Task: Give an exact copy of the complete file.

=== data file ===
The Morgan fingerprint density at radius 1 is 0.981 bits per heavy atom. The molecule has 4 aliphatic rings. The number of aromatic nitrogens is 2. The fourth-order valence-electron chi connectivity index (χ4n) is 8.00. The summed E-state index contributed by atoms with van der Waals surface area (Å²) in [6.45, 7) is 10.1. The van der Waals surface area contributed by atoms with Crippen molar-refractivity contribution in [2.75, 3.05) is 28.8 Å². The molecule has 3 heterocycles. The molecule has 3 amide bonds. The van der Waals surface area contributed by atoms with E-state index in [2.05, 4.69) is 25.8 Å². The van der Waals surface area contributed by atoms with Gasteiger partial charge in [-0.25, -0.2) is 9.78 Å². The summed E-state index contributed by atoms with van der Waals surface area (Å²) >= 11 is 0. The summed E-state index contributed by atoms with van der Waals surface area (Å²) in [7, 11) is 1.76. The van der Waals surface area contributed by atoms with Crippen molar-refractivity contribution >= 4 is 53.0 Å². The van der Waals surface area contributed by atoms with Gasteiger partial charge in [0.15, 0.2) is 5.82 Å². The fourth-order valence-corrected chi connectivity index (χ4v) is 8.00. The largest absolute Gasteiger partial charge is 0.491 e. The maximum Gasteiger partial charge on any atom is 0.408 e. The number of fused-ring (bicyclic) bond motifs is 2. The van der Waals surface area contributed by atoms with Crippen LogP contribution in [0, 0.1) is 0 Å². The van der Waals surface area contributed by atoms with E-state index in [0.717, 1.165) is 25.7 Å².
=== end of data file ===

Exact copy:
The Morgan fingerprint density at radius 1 is 0.981 bits per heavy atom. The molecule has 4 aliphatic rings. The number of aromatic nitrogens is 2. The fourth-order valence-electron chi connectivity index (χ4n) is 8.00. The summed E-state index contributed by atoms with van der Waals surface area (Å²) in [6.45, 7) is 10.1. The van der Waals surface area contributed by atoms with Crippen molar-refractivity contribution in [2.75, 3.05) is 28.8 Å². The molecule has 3 heterocycles. The molecule has 3 amide bonds. The van der Waals surface area contributed by atoms with E-state index in [2.05, 4.69) is 25.8 Å². The van der Waals surface area contributed by atoms with Gasteiger partial charge in [-0.25, -0.2) is 9.78 Å². The summed E-state index contributed by atoms with van der Waals surface area (Å²) >= 11 is 0. The summed E-state index contributed by atoms with van der Waals surface area (Å²) in [7, 11) is 1.76. The van der Waals surface area contributed by atoms with Crippen molar-refractivity contribution >= 4 is 53.0 Å². The van der Waals surface area contributed by atoms with Gasteiger partial charge in [0.15, 0.2) is 5.82 Å². The fourth-order valence-corrected chi connectivity index (χ4v) is 8.00. The largest absolute Gasteiger partial charge is 0.491 e. The maximum Gasteiger partial charge on any atom is 0.408 e. The number of fused-ring (bicyclic) bond motifs is 2. The van der Waals surface area contributed by atoms with Crippen LogP contribution in [0, 0.1) is 0 Å². The van der Waals surface area contributed by atoms with E-state index in [0.717, 1.165) is 25.7 Å².